Editor’s note: October is National Breast Cancer Awareness Month and we asked breast cancer survivors to share their stories. Stephenville resident Renae Mitchell responded to our request with a story of her journey through breast cancer treatments written in her own words.

Renae’s mother was diagnosed with stage 4 breast cancer in 2000, and passed away on Oct. 30, 2004.

“She was a believer and a fighter and never gave up,” Renae said. “She was my role model for my fight.”

In April 2016, at the age of 45, I began having pain in my left breast and felt feverish, so I made an appointment with my primary care doctor to have a female exam, which I hadn’t done in seven years.

After a mammogram, I realized this was something bigger, and as I underwent a biopsy, I knew the results before they inserted the needle.

During this process, I found that Dr. Nanette Evans and Claire Cole had more compassion than I could ever imagine. They set the pace for my journey as I came in contact with more doctors. I learned that they have a difficult job and addressed my situation with compassion and love for my well-being.

During this time, I had a lot of mixed emotions, and I went through all of them.

One afternoon, I was crying and full of doubt, so I set out for a long bike ride.

On the way to begin my 20-mile ride with my best friend Nancy Chapman, we encountered an older woman stopped on the side of the road. She was wearing a long black dress and it was a very warm day, so we stopped.

As we talked to her, she explained that she was a woman of faith and the Lord would take care of all her needs. At the end of our conversation, she convinced us that she didn’t have any car troubles and as we were about to leave, Nancy gave her a $20 bill.

She was grateful and asked Nancy her name, then looked at me and said, “Honey, don’t let your suffering bring you down.”  

I knew then that God was in control.

As I read my Bible later that evening, I opened it to Romans 8:18: “For I reckon that the sufferings of this present time are not worthy to be compared with the glory which shall be revealed in us.”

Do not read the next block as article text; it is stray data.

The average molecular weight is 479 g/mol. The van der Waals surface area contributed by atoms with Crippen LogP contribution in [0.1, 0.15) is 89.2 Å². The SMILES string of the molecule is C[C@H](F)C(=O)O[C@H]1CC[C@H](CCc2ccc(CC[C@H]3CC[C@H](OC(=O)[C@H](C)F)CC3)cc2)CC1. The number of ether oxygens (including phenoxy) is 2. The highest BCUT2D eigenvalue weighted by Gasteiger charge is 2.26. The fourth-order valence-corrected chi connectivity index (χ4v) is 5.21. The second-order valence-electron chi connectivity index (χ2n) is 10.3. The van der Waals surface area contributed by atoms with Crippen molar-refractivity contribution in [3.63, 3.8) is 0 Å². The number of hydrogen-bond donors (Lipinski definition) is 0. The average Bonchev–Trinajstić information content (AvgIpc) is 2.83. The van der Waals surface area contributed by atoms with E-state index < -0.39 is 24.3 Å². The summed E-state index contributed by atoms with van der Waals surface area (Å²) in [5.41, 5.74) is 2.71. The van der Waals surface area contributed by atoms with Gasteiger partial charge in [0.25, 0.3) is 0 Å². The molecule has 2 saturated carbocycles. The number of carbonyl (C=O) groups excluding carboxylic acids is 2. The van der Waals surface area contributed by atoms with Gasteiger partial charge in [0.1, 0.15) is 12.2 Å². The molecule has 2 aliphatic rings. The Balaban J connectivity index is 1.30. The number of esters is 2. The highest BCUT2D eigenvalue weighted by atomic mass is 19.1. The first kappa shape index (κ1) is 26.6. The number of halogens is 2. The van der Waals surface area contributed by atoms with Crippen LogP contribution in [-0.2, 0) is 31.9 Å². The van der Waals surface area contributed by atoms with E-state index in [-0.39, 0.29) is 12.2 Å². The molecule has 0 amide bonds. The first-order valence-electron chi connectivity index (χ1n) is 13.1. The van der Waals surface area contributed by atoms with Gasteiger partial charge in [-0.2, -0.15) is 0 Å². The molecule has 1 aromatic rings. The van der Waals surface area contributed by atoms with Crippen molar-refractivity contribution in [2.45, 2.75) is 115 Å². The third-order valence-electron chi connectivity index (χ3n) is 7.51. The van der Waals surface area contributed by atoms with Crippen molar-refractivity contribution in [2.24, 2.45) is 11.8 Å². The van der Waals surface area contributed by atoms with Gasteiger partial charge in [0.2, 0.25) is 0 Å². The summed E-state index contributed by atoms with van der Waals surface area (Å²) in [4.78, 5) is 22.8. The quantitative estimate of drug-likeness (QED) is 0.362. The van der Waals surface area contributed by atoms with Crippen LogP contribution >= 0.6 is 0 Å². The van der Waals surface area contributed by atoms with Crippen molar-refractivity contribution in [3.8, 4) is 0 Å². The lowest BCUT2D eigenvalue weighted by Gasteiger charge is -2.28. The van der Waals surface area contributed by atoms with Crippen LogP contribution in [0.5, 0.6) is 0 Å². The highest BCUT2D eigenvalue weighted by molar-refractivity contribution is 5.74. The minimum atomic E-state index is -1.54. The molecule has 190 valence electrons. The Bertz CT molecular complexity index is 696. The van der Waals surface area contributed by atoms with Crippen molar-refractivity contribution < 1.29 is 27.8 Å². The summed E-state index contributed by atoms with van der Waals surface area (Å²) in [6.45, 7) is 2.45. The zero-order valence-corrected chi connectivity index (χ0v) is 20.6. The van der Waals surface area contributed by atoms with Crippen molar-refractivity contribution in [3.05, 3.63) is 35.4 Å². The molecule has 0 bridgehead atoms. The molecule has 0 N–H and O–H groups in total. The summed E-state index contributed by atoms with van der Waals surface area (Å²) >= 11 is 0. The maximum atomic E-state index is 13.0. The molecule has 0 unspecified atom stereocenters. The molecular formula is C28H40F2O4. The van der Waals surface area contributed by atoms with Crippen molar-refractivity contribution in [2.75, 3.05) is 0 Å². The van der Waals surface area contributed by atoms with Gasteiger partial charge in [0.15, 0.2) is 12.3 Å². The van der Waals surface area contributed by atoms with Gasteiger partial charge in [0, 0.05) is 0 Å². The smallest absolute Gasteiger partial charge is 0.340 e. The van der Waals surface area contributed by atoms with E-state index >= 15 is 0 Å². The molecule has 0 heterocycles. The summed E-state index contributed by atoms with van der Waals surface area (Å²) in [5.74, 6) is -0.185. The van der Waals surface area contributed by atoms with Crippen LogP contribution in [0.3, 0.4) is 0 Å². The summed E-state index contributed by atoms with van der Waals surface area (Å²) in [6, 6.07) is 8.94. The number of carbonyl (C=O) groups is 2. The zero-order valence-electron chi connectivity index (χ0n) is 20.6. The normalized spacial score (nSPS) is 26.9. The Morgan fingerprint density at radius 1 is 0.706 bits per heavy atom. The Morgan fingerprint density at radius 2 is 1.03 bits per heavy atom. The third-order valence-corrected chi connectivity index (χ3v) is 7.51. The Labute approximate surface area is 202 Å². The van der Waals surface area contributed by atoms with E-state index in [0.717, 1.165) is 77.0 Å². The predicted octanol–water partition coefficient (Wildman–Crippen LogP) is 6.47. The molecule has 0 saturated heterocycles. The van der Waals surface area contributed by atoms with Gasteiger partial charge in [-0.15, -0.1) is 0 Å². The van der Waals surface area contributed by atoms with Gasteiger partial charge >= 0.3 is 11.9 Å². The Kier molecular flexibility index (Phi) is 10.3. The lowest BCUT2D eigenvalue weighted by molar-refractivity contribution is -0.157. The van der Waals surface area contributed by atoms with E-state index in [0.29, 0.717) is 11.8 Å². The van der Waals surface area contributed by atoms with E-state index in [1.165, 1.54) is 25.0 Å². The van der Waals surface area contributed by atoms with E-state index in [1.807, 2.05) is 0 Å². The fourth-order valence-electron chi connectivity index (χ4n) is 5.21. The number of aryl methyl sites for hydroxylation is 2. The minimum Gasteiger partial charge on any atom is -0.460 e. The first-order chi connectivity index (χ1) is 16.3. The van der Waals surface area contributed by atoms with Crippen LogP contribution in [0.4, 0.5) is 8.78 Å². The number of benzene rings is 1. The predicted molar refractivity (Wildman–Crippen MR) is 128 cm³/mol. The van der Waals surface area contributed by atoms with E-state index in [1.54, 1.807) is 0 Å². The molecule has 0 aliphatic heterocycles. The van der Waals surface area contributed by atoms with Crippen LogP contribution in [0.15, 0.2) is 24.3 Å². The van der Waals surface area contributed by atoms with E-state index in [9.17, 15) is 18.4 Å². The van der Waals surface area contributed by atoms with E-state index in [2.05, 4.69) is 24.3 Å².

On April 29, 2016, I received a call informing me that I had invasive ductal carcinoma stage 2. 

I opted for a lumpectomy with chemotherapy and radiation.

I scheduled surgery for May 19, and soon discovered that I have the best coworkers in Stephenville. They gave me physical, emotional and financial support, hosting numerous fundraisers throughout my ordeal.

My bicycle friends also helped with dinners and fundraising.

My surgery was a success and I moved on to chemo.

I was scheduled to have 15 treatments and I started with what they call the Red Devil, and it gets its name honestly. 

I had many side effects from this: Hair loss, vertigo, migraines, mouth ulcers and shingles.

After finishing four rounds of the Red Devil, I developed a pulmonary embolism, which forced me to stop chemo earlier than planned.

I then had 33 radiation treatments that left me with big, painful blisters.

In December of that year I had a full hysterectomy and began a five-year treatment of hormone blockers to help prevent a recurrence.

A lot happened in 2016 and that year not only taught me a lot about cancer, but about human nature and how people can be genuine, caring and loving in times of need.

Everyone goes through difficult seasons of life, but the thing I learned most was how the Lord can take a painful experience and see you through it.

UPDATE: Renae is back to the job she loves - working full time as a customer service representative for Saint-Gobain Abrasives.

“I’m feeling great and back to riding my bicycle,” she said. “I go on 20, 30 and 40-mile rides and I love it.”

She also has annual CT scans and mammograms and visits her oncologist every six months.

When asked what advice she would give to those facing a breast cancer diagnosis, she said, “Surround yourself with positive people and always look at the bright side of life.

“And whatever you do, don’t Google anything. Google doesn’t have a medical degree.”